“Single” Doesn’t Have to Mean “Lonely” or “Unhappy,” Especially When Your Friends Rock

an illustration of two people viewed from behind. They have arms over the other's shoulders in a supportive way.
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Amatonormativity: (noun) the assumption that a central, exclusive, amorous relationship is normal for humans, in that it is a universally shared goal, and that such a relationship is normative, in the sense that it should be aimed at in preference to other relationship types

We’ve talked many times on this site about amatonormativity. This cultural assumption is one that not only causes people to dismiss polyamorous relationship systems but also makes them assume that single people must be miserable or find their own lives lacking somehow.

While I do know people who are unhappily single and would love to find a partner, I know other people who don’t fit this mold at all. They prefer to be single and aren’t unhappy about it at all.

I’ve often found myself wondering about potential differences between both groups — happily single vs unhappily single folks. That’s why I was very excited to stumble across today’s study, which sheds some potential light on what could be a key differentiator between those who are happy being single and those who aren’t.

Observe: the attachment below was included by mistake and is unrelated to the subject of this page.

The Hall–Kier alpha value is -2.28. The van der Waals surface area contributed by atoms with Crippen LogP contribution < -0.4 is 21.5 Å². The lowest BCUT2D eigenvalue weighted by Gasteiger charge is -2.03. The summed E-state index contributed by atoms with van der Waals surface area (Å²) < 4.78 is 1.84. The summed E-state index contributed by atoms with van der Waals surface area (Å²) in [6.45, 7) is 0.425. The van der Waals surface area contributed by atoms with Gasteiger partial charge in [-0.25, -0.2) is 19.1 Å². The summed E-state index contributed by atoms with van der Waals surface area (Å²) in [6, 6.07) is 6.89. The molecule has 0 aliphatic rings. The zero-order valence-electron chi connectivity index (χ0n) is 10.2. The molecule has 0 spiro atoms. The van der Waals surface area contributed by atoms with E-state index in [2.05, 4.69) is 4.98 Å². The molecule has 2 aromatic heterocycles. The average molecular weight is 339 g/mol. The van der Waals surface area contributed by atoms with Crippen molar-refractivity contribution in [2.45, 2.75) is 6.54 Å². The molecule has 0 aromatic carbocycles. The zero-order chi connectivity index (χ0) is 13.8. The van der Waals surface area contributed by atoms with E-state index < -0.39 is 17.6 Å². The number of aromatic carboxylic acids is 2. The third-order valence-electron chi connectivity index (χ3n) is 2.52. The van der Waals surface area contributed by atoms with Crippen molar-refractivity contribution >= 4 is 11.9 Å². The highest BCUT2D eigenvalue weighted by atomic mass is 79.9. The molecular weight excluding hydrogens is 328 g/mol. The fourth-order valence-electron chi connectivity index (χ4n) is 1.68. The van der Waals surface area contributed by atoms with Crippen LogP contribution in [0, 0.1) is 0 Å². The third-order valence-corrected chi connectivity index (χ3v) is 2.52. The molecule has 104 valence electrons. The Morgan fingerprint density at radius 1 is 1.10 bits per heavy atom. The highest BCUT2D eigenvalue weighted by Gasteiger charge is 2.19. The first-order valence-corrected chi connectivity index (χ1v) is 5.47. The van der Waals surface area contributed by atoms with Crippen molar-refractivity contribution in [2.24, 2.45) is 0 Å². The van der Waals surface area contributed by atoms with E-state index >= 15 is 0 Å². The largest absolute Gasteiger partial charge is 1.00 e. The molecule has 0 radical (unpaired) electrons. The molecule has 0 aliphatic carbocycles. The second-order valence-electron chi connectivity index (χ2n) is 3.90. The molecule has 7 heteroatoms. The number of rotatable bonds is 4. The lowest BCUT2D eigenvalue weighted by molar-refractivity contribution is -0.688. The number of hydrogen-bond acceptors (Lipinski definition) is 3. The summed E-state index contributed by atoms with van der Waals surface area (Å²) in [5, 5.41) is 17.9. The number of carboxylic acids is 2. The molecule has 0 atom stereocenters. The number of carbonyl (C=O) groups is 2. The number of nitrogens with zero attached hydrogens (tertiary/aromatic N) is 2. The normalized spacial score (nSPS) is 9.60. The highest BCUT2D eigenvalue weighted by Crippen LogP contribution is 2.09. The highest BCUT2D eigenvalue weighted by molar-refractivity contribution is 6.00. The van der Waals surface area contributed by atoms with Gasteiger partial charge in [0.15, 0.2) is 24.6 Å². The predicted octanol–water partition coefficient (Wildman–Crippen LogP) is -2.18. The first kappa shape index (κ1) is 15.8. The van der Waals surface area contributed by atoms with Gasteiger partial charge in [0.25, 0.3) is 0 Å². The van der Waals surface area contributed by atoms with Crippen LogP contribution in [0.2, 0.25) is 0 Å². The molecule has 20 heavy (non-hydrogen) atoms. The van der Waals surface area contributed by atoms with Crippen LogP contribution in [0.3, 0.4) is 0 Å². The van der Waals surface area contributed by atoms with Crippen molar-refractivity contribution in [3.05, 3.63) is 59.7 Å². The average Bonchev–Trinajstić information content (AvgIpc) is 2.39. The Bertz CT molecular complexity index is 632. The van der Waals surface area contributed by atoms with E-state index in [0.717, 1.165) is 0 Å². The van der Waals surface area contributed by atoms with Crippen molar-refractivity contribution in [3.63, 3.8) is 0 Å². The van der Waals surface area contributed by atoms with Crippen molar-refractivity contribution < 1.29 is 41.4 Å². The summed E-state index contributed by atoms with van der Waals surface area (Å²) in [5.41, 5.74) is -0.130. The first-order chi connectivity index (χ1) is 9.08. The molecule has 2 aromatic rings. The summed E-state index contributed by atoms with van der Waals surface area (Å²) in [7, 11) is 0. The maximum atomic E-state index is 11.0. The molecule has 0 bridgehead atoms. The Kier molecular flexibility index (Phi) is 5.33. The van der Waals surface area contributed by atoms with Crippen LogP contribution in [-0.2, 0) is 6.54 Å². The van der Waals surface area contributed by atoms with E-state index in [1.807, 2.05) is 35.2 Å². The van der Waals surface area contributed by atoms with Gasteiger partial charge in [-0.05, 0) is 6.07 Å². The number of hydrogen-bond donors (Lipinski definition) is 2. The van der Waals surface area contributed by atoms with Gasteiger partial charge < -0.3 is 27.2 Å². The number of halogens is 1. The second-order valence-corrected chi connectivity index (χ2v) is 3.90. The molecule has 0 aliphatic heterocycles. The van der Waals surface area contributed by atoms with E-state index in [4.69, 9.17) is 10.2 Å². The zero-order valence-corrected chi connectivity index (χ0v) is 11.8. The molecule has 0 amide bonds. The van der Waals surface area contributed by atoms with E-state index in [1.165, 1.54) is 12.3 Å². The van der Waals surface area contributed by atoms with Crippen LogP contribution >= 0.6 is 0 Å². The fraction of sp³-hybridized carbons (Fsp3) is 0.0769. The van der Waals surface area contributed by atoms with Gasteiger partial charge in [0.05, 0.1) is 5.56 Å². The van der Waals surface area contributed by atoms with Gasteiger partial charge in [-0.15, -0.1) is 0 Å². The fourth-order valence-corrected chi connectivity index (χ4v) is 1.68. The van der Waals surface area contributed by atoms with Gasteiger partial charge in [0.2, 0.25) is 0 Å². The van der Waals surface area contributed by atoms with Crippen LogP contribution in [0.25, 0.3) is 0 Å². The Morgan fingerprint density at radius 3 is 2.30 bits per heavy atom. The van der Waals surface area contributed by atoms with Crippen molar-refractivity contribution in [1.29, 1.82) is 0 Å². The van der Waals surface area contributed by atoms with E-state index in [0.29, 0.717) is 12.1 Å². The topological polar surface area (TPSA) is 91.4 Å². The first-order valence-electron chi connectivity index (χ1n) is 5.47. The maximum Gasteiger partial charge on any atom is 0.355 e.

Singles Who Have Satisfying Friendships Have a Lower Desire for Romantic Relationships

Today’s study found that people who are satisfied with their friendships and place their friends higher on their list of priorities are more satisfied with being single and have less desire to have a romantic relationship. (It’s worth noting that the researchers did make sure to control for other potentially confounding variables such as age socioeconomic status, health, age, and education.)

Honestly, this makes a ton of sense. Some readers might go “duh” or “isn’t this obvious?” But still, it’s nice to have some empirical confirmation.

It’s good, generally speaking, to bear in mind that a lot of what people think is obvious actually isn’t true and doesn’t stand up under actual scientific scrutiny — and to remember that a large part of science’s job is to cut through our personal biases and to differentiate between what we think must be true and what actually is.

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This post is part of an ongoing Poly Land feature called Psyched for the Weekend, in which I geek out with brief takes about some of my favorite psychological studies and concepts. For the entire series, please see this link.

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Books by Page Turner:

Psychic City, a Psychic State mystery

 

Non-Fiction:

Dealing with Difficult Metamours

A Geek’s Guide to Unicorn Ranching

Poly Land: My Brutally Honest Adventures in Polyamory 

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